During our planet’s most recent cold period, a slab of ice smothered Manhattan. Canada looked like Antarctica but with no protruding mountains. When the last glacial maximum peaked about 20,000 years ago, most of the continent — from the Arctic Ocean to the Missouri River — slept under a blanket of white.
Alaska was different. Anchorage and the rest of Southcentral, Southeast, and the Alaska Peninsula were under ice, but interior Alaska was green. Why, when blue ice buried North America, was Fairbanks ice-free?
First, another question: how do we know what the planet looked like 20,000 years ago? Answer: curious people who spot rock aprons draped over mountainsides and see tongues of extinct glaciers. The same types squint at cylinders of muck pulled from lake bottoms and envision maple and oak parklands where tundra ponds sit today.
One of these people, Dan Mann, offered an answer to the question of why central Alaska did not, in the literal sense, participate in the ice age (and despite its latitude has never been glaciated). When he’s not floating northern rivers and finding the remains of ancient creatures poking from riverbanks, Mann teaches a class at the University of Alaska called Ice Age Alaska.
Twenty thousand years ago, a time Mann calls “very recent,” Alaska was not the giant peninsula it is now. Because so much water was locked in glacier ice, sea level was 400 feet lower. That exposed the wide plain known as the Bering Land Bridge between western Alaska and Siberia. With Bering Strait closed, what is now Interior Alaska was much farther from ocean moisture. That “incredibly continental” climate featured warm, dry summers and less snow in winter.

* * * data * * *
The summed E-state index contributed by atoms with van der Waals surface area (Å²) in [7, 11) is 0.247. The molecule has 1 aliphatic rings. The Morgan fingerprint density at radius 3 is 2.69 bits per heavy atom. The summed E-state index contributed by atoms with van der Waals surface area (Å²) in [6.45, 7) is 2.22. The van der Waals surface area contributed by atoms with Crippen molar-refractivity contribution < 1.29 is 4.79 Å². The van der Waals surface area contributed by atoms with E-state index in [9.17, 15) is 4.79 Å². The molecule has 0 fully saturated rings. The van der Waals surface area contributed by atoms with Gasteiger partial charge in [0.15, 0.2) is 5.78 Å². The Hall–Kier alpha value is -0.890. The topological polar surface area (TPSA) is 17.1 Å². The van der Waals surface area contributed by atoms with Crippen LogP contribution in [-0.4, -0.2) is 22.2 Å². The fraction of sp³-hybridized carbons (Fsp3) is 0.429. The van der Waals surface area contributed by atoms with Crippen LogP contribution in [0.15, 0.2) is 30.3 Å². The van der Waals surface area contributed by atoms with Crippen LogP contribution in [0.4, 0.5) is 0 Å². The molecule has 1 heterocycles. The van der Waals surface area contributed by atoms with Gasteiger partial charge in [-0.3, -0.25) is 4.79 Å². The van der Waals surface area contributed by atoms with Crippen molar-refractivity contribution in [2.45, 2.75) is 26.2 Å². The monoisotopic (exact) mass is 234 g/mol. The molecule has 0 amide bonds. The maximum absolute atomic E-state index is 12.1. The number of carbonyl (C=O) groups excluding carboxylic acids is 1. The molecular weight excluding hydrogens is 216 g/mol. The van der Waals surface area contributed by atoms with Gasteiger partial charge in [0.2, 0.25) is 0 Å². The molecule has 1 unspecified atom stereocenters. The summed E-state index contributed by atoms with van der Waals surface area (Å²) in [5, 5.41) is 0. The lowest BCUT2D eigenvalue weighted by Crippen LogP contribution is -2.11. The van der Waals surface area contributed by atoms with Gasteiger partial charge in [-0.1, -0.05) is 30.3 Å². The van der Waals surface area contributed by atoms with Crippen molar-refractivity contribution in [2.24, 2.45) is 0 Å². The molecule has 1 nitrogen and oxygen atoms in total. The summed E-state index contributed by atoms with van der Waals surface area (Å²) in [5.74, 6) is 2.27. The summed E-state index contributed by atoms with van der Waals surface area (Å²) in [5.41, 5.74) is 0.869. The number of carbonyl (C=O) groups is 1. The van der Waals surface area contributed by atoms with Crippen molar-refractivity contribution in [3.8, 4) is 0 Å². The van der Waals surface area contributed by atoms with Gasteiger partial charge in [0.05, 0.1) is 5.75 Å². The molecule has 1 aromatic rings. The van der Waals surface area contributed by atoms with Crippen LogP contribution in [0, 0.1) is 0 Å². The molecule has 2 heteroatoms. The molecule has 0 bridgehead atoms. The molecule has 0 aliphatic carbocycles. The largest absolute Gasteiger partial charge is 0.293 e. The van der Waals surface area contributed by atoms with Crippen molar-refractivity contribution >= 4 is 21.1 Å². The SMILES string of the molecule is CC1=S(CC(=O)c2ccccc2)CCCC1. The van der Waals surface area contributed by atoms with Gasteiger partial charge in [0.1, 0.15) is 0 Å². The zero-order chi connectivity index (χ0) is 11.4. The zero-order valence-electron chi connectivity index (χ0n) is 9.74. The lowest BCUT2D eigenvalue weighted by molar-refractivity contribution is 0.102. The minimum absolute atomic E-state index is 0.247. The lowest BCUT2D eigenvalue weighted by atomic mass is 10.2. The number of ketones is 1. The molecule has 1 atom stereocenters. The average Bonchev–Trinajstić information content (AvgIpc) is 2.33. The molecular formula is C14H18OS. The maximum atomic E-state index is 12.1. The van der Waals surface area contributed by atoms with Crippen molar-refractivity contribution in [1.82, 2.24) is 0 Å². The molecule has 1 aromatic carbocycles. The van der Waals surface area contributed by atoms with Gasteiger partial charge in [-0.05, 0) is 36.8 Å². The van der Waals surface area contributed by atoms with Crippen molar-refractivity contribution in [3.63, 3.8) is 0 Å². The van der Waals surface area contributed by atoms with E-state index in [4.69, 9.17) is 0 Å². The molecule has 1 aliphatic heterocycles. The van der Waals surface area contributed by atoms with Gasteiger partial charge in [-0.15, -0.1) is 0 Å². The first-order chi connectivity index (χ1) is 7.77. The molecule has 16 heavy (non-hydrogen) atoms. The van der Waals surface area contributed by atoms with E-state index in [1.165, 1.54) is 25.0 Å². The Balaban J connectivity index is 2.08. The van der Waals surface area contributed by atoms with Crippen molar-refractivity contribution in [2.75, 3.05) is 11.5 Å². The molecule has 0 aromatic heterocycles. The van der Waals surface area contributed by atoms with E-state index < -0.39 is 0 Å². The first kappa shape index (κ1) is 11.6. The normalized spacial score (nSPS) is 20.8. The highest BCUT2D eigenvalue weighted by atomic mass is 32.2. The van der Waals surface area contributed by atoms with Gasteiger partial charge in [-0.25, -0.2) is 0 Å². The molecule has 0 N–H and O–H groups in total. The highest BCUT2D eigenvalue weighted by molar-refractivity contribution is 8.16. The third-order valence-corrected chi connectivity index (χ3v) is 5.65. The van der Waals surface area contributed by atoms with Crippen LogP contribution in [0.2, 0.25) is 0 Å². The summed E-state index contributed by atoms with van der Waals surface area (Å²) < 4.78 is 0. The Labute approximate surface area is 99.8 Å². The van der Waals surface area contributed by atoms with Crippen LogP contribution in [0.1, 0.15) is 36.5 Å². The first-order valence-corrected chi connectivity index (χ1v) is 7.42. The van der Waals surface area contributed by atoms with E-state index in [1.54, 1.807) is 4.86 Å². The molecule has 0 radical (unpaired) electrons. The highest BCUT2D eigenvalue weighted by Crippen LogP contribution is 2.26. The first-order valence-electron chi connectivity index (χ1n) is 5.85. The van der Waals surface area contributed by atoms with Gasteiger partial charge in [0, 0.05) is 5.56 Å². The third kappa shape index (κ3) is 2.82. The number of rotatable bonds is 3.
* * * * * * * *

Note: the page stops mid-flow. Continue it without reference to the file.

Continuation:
The Interior now features monolithic granite tors (which glaciers would have sheared away) because of a combination of ice-age conditions, Mann said. Some of these conditions persist today, like mid-latitude interception of moist, warm air from the tropics, which provides less moisture for high-latitude places.
Two 19th-century physicists, Rudolf Clausius and Benoit Clapeyron, first explained another of the enduring features that keeps the Interior dry. Because air can’t hold as much moisture as it travels upslope and cools, rain and snow tend to unload on the south side of the Alaska Range. The north side stays dryer. An example of this: while rain and snow on Alaska’s southern coast is measured in feet, Yukon Flats can receive less than six inches of precipitation a year.
The Alaska Range was just as grand during the ice age as it is today. Because of this band of mountains frowning across the middle of Alaska, Tanana was a grassland while a mile of ice squashed Talkeetna, Toronto and almost everywhere in between.
“The Alaska Range is a fantastic barrier,” Mann said.
Since the late 1970s, the director of the Geophysical Institute at the University of Alaska Fairbanks has supported the writing and free distribution of this column to news media outlets. 2014 is Ned Rozell’s 20th year as a science writer for the Geophysical Institute.